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Have Dots & Have Nots

The staff at your brick-and-mortar business are jealous of your dotcommers. How can you keep the peace?

This story appears in the January 2001 issue of Entrepreneur. Subscribe »

Shawn Jenkins could guess what was coming. One of his employees at American Pensions sat across from him with a legal pad full of numbers-and asked for more money. What made this different from other discussions about pay? This brick-and-mortar employee with some database experience had done his research on salaries in the high-tech industry, and he knew how much tech workers earn. He also had an ever-present reminder of this profit potential: the company's new dotcom subsidiary, Inc. "He asked for a raise, and it was due to our dotcom venture," Jenkins says.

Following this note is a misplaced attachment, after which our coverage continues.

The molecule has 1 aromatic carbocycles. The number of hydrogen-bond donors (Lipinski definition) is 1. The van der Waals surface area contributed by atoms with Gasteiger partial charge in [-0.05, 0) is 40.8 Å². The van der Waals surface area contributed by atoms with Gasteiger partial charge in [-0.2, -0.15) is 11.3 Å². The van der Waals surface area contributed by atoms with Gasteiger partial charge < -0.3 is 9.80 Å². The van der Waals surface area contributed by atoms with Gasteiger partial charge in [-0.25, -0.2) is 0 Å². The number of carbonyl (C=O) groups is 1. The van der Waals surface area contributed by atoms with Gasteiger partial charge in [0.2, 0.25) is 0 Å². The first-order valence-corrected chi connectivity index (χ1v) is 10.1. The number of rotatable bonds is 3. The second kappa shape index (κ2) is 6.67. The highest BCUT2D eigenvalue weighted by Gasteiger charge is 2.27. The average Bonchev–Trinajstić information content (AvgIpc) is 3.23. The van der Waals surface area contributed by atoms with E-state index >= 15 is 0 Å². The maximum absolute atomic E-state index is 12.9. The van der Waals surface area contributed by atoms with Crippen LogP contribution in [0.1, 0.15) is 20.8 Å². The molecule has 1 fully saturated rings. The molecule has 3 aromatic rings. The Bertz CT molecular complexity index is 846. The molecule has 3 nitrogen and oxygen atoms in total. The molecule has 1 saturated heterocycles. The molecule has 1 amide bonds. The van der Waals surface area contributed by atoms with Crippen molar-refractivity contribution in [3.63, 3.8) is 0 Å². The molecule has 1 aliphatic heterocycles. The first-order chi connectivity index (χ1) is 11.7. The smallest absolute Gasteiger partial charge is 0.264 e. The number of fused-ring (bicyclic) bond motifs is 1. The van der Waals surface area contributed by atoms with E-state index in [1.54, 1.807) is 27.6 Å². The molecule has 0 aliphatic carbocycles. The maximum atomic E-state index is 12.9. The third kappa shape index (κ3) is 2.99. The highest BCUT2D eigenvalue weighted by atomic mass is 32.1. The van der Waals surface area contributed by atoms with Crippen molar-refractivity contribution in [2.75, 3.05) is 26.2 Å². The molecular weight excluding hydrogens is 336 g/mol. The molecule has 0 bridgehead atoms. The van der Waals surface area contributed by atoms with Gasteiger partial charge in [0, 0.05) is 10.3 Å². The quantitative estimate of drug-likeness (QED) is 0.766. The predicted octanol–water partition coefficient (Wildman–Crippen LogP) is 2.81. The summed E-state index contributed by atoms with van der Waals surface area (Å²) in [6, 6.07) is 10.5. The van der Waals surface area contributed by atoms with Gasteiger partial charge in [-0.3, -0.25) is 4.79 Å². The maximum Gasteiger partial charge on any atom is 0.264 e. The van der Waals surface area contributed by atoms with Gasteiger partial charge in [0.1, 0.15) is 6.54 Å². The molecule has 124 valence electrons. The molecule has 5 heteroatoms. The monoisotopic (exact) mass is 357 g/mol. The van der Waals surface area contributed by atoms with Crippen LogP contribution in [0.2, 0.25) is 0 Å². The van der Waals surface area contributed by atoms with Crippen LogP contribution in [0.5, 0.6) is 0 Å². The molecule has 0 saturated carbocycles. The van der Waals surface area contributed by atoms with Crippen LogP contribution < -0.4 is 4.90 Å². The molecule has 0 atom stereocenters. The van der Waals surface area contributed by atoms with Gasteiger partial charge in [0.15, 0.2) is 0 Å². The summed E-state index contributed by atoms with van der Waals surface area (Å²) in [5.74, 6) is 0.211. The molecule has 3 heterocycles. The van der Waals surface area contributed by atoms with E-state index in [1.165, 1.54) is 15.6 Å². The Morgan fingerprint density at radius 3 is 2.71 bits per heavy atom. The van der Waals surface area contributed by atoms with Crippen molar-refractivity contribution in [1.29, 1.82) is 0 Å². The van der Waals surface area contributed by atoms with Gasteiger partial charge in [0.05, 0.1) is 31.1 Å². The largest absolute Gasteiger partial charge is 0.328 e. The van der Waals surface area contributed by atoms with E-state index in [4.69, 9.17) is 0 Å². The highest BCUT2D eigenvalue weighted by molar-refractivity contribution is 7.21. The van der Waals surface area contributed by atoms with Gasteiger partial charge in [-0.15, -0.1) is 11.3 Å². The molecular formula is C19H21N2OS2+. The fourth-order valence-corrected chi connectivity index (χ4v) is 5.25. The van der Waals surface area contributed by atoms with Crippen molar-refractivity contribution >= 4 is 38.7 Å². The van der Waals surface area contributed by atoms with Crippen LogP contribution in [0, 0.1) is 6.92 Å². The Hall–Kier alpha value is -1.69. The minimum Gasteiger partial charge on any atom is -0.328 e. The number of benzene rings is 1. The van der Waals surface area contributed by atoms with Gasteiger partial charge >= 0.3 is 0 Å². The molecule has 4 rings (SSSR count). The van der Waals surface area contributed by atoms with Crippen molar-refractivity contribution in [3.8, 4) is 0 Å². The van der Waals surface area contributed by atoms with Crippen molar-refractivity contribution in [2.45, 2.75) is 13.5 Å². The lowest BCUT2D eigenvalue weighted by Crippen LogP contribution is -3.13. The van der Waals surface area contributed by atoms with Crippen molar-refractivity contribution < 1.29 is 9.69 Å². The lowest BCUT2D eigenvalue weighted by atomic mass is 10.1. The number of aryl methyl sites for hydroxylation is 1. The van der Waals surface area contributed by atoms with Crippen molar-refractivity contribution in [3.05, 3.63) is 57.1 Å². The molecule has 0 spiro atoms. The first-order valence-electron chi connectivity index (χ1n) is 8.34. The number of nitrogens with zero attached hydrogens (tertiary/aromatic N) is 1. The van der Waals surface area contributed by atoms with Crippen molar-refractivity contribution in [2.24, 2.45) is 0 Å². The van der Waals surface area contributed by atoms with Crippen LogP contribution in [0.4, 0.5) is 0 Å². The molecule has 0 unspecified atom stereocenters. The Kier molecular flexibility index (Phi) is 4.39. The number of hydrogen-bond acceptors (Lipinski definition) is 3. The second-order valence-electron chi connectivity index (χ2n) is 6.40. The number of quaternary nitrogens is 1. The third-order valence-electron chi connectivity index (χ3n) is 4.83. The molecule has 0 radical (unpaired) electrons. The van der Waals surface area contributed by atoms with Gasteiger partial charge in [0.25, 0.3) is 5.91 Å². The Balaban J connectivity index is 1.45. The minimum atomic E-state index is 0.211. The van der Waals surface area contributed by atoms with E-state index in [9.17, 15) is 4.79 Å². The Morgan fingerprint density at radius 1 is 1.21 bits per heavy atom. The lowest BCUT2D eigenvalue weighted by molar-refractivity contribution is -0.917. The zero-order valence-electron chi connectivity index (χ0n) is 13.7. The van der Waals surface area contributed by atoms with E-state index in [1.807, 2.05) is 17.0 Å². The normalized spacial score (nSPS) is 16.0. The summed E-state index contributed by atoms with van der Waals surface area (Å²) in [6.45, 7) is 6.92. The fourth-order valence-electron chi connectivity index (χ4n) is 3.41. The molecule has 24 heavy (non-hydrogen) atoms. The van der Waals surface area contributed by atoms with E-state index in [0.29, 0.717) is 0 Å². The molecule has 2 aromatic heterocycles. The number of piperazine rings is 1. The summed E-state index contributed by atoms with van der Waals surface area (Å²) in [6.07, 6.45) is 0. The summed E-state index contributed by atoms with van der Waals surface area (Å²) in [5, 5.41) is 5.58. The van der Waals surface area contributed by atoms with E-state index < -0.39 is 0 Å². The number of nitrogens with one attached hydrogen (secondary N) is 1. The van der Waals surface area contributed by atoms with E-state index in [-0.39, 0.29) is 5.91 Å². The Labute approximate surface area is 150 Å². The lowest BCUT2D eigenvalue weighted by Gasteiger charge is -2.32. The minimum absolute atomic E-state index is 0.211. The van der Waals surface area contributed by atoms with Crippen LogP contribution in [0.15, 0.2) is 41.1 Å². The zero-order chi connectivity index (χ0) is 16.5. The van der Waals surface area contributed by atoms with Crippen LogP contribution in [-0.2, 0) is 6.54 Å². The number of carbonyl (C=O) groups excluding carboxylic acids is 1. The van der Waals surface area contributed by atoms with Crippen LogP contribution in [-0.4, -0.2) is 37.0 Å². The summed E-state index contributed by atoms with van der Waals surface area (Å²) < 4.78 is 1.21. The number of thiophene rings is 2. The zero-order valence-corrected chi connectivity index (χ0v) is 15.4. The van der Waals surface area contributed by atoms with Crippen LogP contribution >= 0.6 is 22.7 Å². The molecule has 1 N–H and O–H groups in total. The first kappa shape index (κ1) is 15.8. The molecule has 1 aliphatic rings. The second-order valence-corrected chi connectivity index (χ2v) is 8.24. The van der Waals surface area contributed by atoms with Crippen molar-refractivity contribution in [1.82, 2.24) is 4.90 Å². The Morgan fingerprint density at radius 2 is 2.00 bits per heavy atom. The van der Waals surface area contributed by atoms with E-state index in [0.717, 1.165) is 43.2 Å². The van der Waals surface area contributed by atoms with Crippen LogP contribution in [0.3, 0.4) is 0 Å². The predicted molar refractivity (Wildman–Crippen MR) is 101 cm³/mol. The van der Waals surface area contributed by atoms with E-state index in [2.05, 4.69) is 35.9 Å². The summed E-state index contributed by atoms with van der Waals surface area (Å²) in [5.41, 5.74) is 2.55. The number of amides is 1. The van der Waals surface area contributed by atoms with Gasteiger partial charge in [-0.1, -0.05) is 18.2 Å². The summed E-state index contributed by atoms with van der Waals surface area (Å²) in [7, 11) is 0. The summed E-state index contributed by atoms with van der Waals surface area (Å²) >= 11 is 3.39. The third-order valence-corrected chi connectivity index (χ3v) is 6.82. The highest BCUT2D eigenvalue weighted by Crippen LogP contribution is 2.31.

Jenkins, 33, president and CEO of Benefitfocus, had watched as two companies-the brick-and-mortar and the dotcom spinoff-fought to coexist in the same building. On one side was American Pensions Inc., a 30-employee Mount Pleasant, South Carolina, company that services corporate-sponsored and where Jenkins is a partner. On the other side of the company's headquarters was the "Green Room," an 850-square-foot room housing 11 programmers. Sales and administrative staff were in a nearby conference room. Both rooms full of people worked for Benefit-focus, a company that lets clients manage the health and retirement benefits of their employees online.

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